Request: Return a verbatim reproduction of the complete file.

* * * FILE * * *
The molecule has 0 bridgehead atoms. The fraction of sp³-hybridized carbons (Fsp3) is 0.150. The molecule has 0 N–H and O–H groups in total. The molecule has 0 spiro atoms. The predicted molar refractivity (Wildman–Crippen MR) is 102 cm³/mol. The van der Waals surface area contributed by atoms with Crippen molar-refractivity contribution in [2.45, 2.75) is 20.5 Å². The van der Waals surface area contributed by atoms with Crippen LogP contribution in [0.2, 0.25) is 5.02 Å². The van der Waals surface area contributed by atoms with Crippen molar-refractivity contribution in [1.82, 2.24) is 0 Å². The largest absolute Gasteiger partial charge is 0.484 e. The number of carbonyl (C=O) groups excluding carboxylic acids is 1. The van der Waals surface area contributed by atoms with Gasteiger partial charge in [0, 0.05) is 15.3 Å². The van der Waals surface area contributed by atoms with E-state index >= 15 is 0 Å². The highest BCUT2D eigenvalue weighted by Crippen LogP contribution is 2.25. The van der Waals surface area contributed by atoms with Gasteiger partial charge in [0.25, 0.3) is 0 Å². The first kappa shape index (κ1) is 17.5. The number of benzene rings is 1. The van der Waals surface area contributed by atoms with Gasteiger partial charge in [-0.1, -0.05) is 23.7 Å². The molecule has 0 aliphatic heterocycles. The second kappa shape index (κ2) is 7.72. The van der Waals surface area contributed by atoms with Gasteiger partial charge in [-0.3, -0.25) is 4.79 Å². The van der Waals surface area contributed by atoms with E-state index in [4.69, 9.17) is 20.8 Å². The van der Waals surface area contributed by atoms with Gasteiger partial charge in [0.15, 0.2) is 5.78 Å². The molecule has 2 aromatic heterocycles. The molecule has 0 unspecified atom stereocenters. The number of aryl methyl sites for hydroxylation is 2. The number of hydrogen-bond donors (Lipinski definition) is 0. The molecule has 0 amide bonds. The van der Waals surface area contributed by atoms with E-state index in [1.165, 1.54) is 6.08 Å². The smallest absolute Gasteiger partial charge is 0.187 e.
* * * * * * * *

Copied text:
The molecule has 0 bridgehead atoms. The fraction of sp³-hybridized carbons (Fsp3) is 0.150. The molecule has 0 N–H and O–H groups in total. The molecule has 0 spiro atoms. The predicted molar refractivity (Wildman–Crippen MR) is 102 cm³/mol. The van der Waals surface area contributed by atoms with Crippen molar-refractivity contribution in [2.45, 2.75) is 20.5 Å². The van der Waals surface area contributed by atoms with Crippen LogP contribution in [0.2, 0.25) is 5.02 Å². The van der Waals surface area contributed by atoms with Crippen molar-refractivity contribution in [1.82, 2.24) is 0 Å². The largest absolute Gasteiger partial charge is 0.484 e. The number of carbonyl (C=O) groups excluding carboxylic acids is 1. The van der Waals surface area contributed by atoms with Gasteiger partial charge in [0, 0.05) is 15.3 Å². The van der Waals surface area contributed by atoms with E-state index >= 15 is 0 Å². The highest BCUT2D eigenvalue weighted by Crippen LogP contribution is 2.25. The van der Waals surface area contributed by atoms with Gasteiger partial charge in [0.25, 0.3) is 0 Å². The first kappa shape index (κ1) is 17.5. The number of benzene rings is 1. The van der Waals surface area contributed by atoms with Gasteiger partial charge in [-0.1, -0.05) is 23.7 Å². The molecule has 0 aliphatic heterocycles. The second kappa shape index (κ2) is 7.72. The van der Waals surface area contributed by atoms with Gasteiger partial charge in [-0.3, -0.25) is 4.79 Å². The van der Waals surface area contributed by atoms with E-state index in [4.69, 9.17) is 20.8 Å². The van der Waals surface area contributed by atoms with Gasteiger partial charge in [0.15, 0.2) is 5.78 Å². The molecule has 2 aromatic heterocycles. The molecule has 0 unspecified atom stereocenters. The number of aryl methyl sites for hydroxylation is 2. The number of hydrogen-bond donors (Lipinski definition) is 0. The molecule has 0 amide bonds. The van der Waals surface area contributed by atoms with E-state index in [1.165, 1.54) is 6.08 Å². The smallest absolute Gasteiger partial charge is 0.187 e.